Tuesday, April 27, 2010


We are small-scale farmers who support local food, sustainable and organic growing practices, and the farm-to-consumer marketing model.  We value these things because we believe they are good not only for our own health, but also for the health of our customers, our community, and the future of our species and our planet.  A natural outcome of these values is the practice of cooking and eating fresh, minimally-processed, responsibly-produced food that is nourishing for the body and the soul.

When charismatic, articulate ambassadors for this kind of food do things that reach a large audience, it makes me happy.  I recently came upon two posts on Chef Andrew Little's blog (thanks to Blue Heron Farm and GreenAkeys Farm blogs for pointing the way) linking to videos of excellent TED2010 talks about improving the food we eat.  I found both inspiring.  The information is presented in an interesting, thought-provoking way that fires me up to do something about it!

The first video is Chef Jamie Oliver speaking about overhauling the American diet.  This talk gives us a chance to hear the ideas and motivation behind his project in West Virginia without the reality-TV gimmicks.  The bar chart of mortality statistics is arresting; Oliver points out the irony of our obsessive fear of homicide while we are killing ourselves with food and lifestyle.

When he talked about encountering children who are the third generation to grow up without a family tradition of cooking, at first I wasn't surprised.  But then I really thought about it and I was astounded by the idea.  Ed and I both grew up in homes in which we sat down with our families almost every night to eat a home-cooked meal prepared by our mothers.  Both of my grandmothers baked bread from scratch, cooked meat from animals they raised, and preserved home-grown produce.  I can't imagine growing up not only without knowing how to cook, but also without thinking of cooking as a normal part of life.  With so many Americans so far removed from preparing their own food, is it any wonder that we, as a nation, are dying of diet-related diseases?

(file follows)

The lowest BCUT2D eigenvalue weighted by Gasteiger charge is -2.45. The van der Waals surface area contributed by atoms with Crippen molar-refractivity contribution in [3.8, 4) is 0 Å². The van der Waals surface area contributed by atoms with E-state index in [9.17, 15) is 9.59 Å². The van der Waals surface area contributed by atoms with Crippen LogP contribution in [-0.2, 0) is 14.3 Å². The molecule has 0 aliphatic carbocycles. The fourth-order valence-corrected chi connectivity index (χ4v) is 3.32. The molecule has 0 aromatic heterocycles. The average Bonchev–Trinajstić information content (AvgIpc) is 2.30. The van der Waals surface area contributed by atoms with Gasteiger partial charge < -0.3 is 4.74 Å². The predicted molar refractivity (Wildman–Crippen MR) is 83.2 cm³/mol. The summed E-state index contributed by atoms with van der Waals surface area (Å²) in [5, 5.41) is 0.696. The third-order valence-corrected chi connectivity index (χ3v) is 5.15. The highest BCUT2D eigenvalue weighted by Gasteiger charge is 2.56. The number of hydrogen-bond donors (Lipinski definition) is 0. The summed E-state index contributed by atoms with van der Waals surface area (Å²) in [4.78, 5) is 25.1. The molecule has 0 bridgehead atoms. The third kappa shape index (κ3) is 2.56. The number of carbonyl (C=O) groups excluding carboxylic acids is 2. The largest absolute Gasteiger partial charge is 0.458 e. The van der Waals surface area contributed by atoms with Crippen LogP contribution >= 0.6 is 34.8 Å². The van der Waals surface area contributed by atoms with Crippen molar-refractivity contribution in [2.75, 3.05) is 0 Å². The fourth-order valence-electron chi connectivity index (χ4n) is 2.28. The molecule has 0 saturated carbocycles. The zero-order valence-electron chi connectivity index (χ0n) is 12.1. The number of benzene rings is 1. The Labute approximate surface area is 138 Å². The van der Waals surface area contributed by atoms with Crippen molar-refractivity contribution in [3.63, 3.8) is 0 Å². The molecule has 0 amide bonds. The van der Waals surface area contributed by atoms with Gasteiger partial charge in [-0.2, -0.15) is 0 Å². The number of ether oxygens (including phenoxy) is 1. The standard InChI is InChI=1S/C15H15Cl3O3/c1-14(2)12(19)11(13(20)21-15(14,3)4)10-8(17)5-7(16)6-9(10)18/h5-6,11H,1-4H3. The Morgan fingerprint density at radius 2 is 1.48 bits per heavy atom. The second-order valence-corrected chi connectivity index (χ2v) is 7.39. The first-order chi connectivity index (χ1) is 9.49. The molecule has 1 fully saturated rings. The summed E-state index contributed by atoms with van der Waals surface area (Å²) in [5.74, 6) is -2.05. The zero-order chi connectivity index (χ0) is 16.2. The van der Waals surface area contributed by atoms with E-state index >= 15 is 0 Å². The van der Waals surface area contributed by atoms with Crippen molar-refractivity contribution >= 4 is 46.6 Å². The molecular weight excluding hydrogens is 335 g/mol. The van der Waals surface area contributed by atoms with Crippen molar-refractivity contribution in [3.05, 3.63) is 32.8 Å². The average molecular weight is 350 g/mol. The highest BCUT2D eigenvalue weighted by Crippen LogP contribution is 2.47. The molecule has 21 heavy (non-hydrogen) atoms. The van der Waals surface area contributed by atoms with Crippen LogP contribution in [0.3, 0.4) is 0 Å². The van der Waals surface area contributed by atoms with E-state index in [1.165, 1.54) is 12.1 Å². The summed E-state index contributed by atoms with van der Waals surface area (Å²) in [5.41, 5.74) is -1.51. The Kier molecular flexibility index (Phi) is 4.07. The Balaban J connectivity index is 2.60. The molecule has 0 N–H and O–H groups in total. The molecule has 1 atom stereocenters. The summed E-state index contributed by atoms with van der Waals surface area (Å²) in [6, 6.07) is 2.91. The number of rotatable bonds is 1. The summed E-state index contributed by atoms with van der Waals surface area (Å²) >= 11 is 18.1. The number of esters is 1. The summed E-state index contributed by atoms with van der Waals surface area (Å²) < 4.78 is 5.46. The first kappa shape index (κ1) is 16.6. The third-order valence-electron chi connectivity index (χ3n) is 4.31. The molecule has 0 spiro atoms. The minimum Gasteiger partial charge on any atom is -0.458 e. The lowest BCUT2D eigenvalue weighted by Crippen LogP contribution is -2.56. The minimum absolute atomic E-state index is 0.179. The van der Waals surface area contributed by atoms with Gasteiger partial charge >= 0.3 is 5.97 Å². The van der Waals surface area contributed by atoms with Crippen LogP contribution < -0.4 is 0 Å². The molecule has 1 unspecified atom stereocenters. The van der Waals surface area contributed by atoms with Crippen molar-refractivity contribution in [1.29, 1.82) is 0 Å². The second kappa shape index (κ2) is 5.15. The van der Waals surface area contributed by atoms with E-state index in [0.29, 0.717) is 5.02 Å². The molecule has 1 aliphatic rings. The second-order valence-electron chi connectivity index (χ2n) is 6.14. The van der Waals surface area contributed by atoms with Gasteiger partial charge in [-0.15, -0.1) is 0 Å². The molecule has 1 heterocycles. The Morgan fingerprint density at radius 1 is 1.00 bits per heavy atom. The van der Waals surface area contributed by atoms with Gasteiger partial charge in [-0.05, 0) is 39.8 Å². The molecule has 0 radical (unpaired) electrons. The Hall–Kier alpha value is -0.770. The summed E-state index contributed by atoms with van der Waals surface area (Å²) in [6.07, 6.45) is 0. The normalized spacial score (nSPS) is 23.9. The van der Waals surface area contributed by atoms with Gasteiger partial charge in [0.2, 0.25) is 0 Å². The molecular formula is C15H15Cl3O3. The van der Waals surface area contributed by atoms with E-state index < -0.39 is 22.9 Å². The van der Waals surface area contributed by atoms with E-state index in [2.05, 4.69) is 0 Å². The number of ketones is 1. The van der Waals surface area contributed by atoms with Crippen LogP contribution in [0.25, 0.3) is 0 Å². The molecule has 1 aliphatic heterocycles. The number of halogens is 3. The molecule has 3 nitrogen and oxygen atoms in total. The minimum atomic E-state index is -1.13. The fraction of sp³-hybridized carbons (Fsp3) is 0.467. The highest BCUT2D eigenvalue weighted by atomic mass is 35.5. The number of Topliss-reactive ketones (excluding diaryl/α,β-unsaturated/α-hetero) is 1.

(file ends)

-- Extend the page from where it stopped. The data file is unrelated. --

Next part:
I had another 'aha' moment when Oliver spoke about how fast food restaurants (and prepared food manufacturers and other restaurants) have "weaned us on to these hits of sugar, salt and fat, and x, y, and z".  I think the term 'hit' is perfect.  That is how it feels to me, now that I am aware of it.  How many times have I continued eating something after I am no longer hungry, still trying to get more of that 'fix'?  Our palates have been trained and our bodies and brains now expect regular doses of these concentrated flavors.  With that perspective, it is easy to see why so many of us are disinclined to eat real food - it doesn't push those buttons with the intensity and immediacy of food-like substances which have been designed to do just that.  Though these ideas have been well-discussed in the past (Eric Schlosser's Fast Food Nation and Michael Pollan's The Omnivore's Dilemma come to mind), I was glad to be reminded again of the challenges which have been built into our culture's food landscape.

Oliver concludes with his wish as winner of the 2010 TEDPrize: "I wish for everyone to help create a strong, sustainable movement to educate every child about food, inspire families to cook again, and empower people everywhere to fight obesity."  He already has a great start on this with his Ministry of Food program in England.  It sounds great to me!  Let's cook!

I'll get to the second video, Chef Dan Barber talking about sustainable food production, in another post.

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